“When you thought of Johnson City Country Club, you would catch yourself saying, ‘We’re going over to Mike’s to play,’ not Johnson City Country Club,” said Ken Crowder, head professional and general manager at the Golf Club of Bristol.”
Crowe retired in January after serving the Johnson City club as golf professional for 35 years. A dinner/roast in his honor is set for Saturday night in the club’s clubhouse.
“Mike will be missed in the Tri-Cities Chapter and Tennessee PGA and I hope he enjoys his retirement,” Crowder said.
Crowder, who spent most of his career at Lonesome Pine Country Club in Big Stone Gap, Virginia, has known Crowe for more than 30 years and recalls a few “misspent nights” in his dad’s place, appropriately known as the Crowe’s Nest. He marveled at Crowe’s golf game even when he spent most of his time in the pro shop instead of on the course.
“The one thing that will always define Mike is his innate ability to play good golf even when he had gone months without playing,” Crowder said. “He also used to hit a 1-iron like a laser bullet. Mike hit blade irons long after everyone had gone to cavity-back, game-improvement clubs.”
Bob Ward, head pro and general manager at Link Hills Country Club in Greeneville, recalls Crowe making the greatest par he’s ever seen. They were in the same group in the Tri-Cities PGA Chapter Championship some 35 years ago at Buffalo Valley Golf Course. On the par-3 second hole, Ward says Crowe shanked his tee shot dead right and deemed the ball to be lost.
The group was silent as Crowe reached into his bag and teed up another ball. He then proceeded to hole out his next shot for a 3.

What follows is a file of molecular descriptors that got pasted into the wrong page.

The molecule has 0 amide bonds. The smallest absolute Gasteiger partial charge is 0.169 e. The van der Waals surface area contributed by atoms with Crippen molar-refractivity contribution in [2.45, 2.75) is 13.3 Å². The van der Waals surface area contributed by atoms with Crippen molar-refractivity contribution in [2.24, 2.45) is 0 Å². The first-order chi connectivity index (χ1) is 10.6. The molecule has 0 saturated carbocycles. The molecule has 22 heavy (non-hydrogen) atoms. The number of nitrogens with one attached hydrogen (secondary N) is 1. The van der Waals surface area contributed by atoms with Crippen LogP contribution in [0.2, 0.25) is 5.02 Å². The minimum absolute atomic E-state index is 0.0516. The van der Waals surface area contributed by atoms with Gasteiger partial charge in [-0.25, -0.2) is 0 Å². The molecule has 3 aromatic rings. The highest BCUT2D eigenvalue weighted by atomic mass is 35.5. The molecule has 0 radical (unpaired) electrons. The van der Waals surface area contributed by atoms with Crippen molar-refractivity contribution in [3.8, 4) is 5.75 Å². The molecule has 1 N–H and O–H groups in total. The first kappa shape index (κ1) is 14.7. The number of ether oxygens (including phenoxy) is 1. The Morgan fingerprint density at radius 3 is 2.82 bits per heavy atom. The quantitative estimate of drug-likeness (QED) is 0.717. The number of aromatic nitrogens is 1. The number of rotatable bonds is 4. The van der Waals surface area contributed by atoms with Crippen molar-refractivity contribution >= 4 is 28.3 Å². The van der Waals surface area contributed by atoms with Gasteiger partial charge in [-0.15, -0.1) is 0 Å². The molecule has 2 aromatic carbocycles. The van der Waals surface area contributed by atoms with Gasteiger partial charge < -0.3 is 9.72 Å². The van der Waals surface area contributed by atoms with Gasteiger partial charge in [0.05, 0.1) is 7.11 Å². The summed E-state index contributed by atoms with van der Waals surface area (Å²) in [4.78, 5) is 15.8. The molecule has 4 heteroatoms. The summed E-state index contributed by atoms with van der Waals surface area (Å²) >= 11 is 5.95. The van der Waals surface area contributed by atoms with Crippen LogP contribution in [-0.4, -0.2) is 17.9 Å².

“It still stands as the best par that I’ve ever witnessed to this day,” Ward said. “As we left the green, I believe I remember the first time I’ve heard the cliche ‘Nothing but numbers on the card. No room for descriptions.’ ”
Ward was an assistant under Steve Jones at Johnson City Country Club from 1979-82. Shortly after he went to Pine Oaks Golf Course, Crowe was hired at JCCC. They’ve been friends for 40 years.
“Mike Crowe is a great friend to all who have had the pleasure of meeting him,” Ward said. “JCCC has been the beneficiary of his service and love to the profession. Job well done.”
Crowe’s contemporaries, to a man, say he has been exactly what a golf professional should be.
“He epitomizes the words ‘golf pro,’ ” Crowder said.
“Mike’s just a great guy,” added Euggie Jones, head professional at Glenrochie Country Club in Abingdon, Virginia. “He’s just the ideal image of the PGA pro in my mind. He wore a lot of hats at Johnson City and he did a lot of great things. He was always available if you needed advice or someone to talk to. He’s just a good friend.
“To stay at the same club for that many years tells you how good a job he did and how much he was loved there.”
Crowe was just the third head pro JCCC has had in its illustrious history, joining Theo Webster and Jones. The fourth, his successor Jeremy Beachner, credits his mentor for preparing him to become a head professional.
“More than anything he just welcomed me with open arms,” Beachner said. “He let me do my own thing. When I was messing up he was there to catch me and show me the way.
“He allowed to me to grow, let me expand. It was a good opportunity to learn about my members and learn about myself.”